Bug Sprint

A Bug Sprint is a sprint specifically for fixing bugs.

The definition of an Agile sprint is one that’s pretty straight forward, unlike other parts of the framework that enjoy the occasional debate, such as “Sprint Zero”.

The Scrum Guide describes a Sprint as the “the heart of Scrum” and it is one of the major activities within the Scrum framework.

It is the core of the Scrum framework because time-bound sprint sessions are the only periods in which potentially, useable increments are made to a product.

It is during a sprint that an agreed upon scope of work has to be completed.

This means that upon the conclusion of one sprint, another begins, until the entire software product has been built to the customer’s satisfaction.

At Gunner, we determine how much work can be completed in a single sprint (or iteration) based on the concept of effort points and velocity.

Velocity is how many effort points the entire team can complete in a single sprint.

Effort points are a number closely related to time that are assigned to a given bug, feature, research or chore.

Generally bugs that were created from other tickets have an effort point of 0 because we don't want bugs that we created to inflate our velocity score.

Everything else is estimated.

For example, adding a simple feature to prevent users from entering a "." in their username during signup might be a 1.

A complex feature involving, say, creating and implementing a custom algorithm to rate users might be a 16.

(we use a base-2 sequence: 0, 1, 2, 4, 8, 16, 32 and anything higher than 32 must be broken into multiple issues).

When first starting out, we use the overall Gunner velocity average for the given team size to limit the effort points.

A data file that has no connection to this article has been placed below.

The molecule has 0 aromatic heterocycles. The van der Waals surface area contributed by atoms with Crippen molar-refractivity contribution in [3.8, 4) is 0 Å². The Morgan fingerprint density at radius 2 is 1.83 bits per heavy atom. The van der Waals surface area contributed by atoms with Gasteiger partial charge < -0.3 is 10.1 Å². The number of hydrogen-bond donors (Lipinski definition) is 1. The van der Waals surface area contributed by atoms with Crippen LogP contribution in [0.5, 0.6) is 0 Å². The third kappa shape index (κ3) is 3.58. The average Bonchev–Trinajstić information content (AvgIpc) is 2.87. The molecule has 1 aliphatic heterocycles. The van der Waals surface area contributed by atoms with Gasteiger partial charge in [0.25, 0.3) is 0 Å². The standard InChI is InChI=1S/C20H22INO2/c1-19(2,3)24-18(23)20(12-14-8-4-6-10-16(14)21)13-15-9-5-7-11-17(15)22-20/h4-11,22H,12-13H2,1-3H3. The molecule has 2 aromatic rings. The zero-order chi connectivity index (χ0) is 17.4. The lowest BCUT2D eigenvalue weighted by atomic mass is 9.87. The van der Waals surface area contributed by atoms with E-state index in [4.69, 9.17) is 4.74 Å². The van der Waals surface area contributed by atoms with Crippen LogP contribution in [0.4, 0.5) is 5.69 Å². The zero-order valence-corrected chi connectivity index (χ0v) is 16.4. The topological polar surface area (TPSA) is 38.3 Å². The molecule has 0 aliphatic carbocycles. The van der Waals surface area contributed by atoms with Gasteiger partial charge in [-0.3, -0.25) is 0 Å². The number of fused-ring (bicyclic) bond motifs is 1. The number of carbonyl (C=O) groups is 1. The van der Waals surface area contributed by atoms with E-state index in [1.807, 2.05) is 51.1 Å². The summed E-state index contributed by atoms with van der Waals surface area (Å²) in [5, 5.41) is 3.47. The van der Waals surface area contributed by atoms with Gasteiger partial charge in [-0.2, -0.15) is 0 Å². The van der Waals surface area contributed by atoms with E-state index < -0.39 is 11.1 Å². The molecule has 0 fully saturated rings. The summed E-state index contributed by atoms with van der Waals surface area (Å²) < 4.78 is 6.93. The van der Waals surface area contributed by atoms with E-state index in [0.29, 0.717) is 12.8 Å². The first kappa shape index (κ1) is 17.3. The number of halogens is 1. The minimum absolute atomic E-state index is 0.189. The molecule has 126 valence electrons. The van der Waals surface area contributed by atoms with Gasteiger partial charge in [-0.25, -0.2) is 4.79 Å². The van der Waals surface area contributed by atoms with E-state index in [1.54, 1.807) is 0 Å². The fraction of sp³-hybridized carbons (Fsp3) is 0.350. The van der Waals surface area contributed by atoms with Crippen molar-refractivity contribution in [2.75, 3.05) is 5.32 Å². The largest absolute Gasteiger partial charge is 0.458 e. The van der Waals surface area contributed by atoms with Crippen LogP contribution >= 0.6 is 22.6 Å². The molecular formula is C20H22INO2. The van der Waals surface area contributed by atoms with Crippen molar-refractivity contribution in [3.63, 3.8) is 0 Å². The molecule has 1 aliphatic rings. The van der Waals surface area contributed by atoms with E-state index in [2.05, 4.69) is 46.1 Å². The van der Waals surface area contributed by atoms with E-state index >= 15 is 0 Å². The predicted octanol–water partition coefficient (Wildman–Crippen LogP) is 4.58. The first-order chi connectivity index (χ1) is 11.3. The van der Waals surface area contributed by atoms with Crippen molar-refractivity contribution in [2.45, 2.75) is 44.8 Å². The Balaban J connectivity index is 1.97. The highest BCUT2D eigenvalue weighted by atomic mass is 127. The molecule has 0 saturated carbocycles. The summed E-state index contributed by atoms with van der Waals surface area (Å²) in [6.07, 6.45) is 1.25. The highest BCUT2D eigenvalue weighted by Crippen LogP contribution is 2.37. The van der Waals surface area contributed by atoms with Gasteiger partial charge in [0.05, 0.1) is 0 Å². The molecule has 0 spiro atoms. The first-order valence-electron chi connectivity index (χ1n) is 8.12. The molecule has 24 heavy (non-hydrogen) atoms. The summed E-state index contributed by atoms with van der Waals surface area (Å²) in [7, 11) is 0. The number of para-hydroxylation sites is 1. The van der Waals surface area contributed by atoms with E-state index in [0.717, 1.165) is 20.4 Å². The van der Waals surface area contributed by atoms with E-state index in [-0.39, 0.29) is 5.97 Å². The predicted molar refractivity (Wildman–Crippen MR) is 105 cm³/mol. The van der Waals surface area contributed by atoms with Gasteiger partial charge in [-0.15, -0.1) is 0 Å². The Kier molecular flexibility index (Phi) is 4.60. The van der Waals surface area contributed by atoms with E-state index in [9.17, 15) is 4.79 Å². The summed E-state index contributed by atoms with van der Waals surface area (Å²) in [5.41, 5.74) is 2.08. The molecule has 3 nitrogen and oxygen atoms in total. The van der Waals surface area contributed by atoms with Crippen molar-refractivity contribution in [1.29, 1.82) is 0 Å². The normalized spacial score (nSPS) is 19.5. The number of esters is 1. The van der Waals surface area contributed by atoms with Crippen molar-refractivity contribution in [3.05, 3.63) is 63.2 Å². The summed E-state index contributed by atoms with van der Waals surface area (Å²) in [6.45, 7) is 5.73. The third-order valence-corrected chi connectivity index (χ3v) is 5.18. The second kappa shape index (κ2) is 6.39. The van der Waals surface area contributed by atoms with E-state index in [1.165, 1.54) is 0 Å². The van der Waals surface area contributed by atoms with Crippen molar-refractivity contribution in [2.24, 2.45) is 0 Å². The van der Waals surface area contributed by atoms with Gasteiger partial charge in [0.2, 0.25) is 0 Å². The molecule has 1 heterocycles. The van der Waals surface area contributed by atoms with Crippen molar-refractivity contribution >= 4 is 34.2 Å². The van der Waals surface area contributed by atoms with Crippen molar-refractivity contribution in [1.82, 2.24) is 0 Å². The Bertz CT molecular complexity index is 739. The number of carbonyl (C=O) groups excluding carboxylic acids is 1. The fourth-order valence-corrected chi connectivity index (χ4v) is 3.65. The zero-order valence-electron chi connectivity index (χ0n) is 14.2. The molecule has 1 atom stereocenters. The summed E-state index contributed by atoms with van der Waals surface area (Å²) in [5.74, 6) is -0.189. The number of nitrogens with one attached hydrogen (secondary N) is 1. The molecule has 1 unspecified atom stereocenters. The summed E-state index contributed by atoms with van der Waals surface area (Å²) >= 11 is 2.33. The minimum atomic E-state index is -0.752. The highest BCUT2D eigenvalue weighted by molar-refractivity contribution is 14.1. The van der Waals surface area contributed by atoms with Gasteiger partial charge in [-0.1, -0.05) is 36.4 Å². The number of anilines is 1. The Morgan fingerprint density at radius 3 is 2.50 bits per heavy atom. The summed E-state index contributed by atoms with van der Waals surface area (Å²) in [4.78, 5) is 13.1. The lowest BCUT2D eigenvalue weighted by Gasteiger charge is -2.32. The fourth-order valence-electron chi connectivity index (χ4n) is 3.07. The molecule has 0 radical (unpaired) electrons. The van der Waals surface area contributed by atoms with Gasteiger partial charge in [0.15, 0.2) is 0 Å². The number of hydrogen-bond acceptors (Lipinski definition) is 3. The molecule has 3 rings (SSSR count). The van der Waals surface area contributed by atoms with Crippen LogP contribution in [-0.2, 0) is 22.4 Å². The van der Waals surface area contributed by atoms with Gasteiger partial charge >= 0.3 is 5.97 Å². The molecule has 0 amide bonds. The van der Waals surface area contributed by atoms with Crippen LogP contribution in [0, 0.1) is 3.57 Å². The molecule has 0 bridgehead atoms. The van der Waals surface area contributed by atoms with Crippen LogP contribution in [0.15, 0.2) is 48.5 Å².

For example, if the average team of three has a velocity of 50, we use that number to determine how many effort points (50) we can put into each iteraction.

After about the third iteration on a project, we settle into a project average which rolls from iteration to iteration.

Bug sprints generally have a velocity of 0 since the entire sprint is focused on fixing bugs.

What can happen in projects is that the velocity seems to greatly exceed the average but that's because development is happening so quickly without testing.

A bug sprint serves to baseline the velocity while also fixing bugs that are creating technical debt.

Related Proficiencies

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Agile software development refers to a group of software development methodologies based on iterative development, where requirements and solutions evolve through collaboration between self-organizing cross-functional teams



Scrum is a framework for project management that emphasizes teamwork, accountability and iterative progress toward a well-defined goal.

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